Belfast Telegraph

Manufacturing NI seeks more transparency on electricity costs

The group representing Northern Ireland's manufacturing firms has called for the Executive to act on plans to make the cost of generating and transmitting electricity more transparent.

Manufacturing NI said its members are facing the second highest electricity prices in Europe and as a result are losing competitiveness, investment and jobs for the local economy.

The organisation was responding to a report by the Assembly Committee for Enterprise, Trade and Investment presented at Stormont yesterday.

It called for a review to consider how generation costs can be made more transparent by the Single Electricity Market Operator (SEMO) and also for work to improve the transparency of network charges.

A briefing paper by the committee said there is very little transparency in the costs and rewards to electricity generators at present. In terms of network costs, it said there is a "lack of information" in how NIE runs and plans its business.

"We sense from the report a considerable frustration about a lack of transparency by both generators and the distribution company, NIE, on cost, value and profits," Stephen Kelly from Manufacturing NI said. "This reflects our own experiences."

At the heart of the business body's argument is the cost of electricity to so-called Large Industrial and Commercial (L&C) consumers here.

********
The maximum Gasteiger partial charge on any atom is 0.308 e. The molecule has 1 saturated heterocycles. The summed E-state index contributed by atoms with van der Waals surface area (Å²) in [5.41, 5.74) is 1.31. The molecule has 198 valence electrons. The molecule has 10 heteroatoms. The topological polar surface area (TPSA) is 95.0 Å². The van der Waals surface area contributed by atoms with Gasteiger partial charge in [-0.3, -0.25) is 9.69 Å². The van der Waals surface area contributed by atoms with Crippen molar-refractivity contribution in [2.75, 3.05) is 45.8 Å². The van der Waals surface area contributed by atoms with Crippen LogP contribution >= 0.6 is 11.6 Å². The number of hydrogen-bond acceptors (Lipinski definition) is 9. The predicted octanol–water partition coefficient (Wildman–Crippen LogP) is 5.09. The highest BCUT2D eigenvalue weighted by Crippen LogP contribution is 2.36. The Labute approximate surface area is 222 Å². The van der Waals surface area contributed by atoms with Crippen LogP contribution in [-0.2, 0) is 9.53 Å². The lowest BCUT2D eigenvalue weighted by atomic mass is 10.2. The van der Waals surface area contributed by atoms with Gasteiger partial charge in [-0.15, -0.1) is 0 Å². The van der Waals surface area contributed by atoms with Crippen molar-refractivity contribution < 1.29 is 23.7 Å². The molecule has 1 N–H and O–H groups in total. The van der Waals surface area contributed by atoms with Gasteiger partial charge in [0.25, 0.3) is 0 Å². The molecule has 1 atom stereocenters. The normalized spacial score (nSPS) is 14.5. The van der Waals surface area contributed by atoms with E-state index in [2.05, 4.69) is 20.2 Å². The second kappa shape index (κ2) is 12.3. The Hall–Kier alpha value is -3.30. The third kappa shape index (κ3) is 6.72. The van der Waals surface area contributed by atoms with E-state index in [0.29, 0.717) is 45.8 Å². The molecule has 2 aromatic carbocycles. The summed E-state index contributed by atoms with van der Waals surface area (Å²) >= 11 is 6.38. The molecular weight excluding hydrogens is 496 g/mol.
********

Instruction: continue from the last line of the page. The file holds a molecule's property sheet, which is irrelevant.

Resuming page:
That's also a concern for the DETI committee.

"The committee is concerned that high electricity prices for large I&C users could result in some not being able to expand their businesses to create jobs; some coming off the grid and generating their own electricity, resulting in network charges being increased for all other users who must pick up the tab; or even, some large users leaving Northern Ireland with a resulting direct and indirect loss of jobs and employment with a consequential economic detriment," the committee said.

And while sympathetic with L&C customers, it's also wary of further disadvantaging domestic consumers by re-apportioning network charges.

"The first rule of business is 'can the customer afford it'. Unfortunately for many business and domestic consumers, we cannot afford the price electricity is being supplied at, We would urge the minister, department, regulator, Single Electricity Market committee and energy companies themselves to take action based on this important report," the committee added.

Belfast Telegraph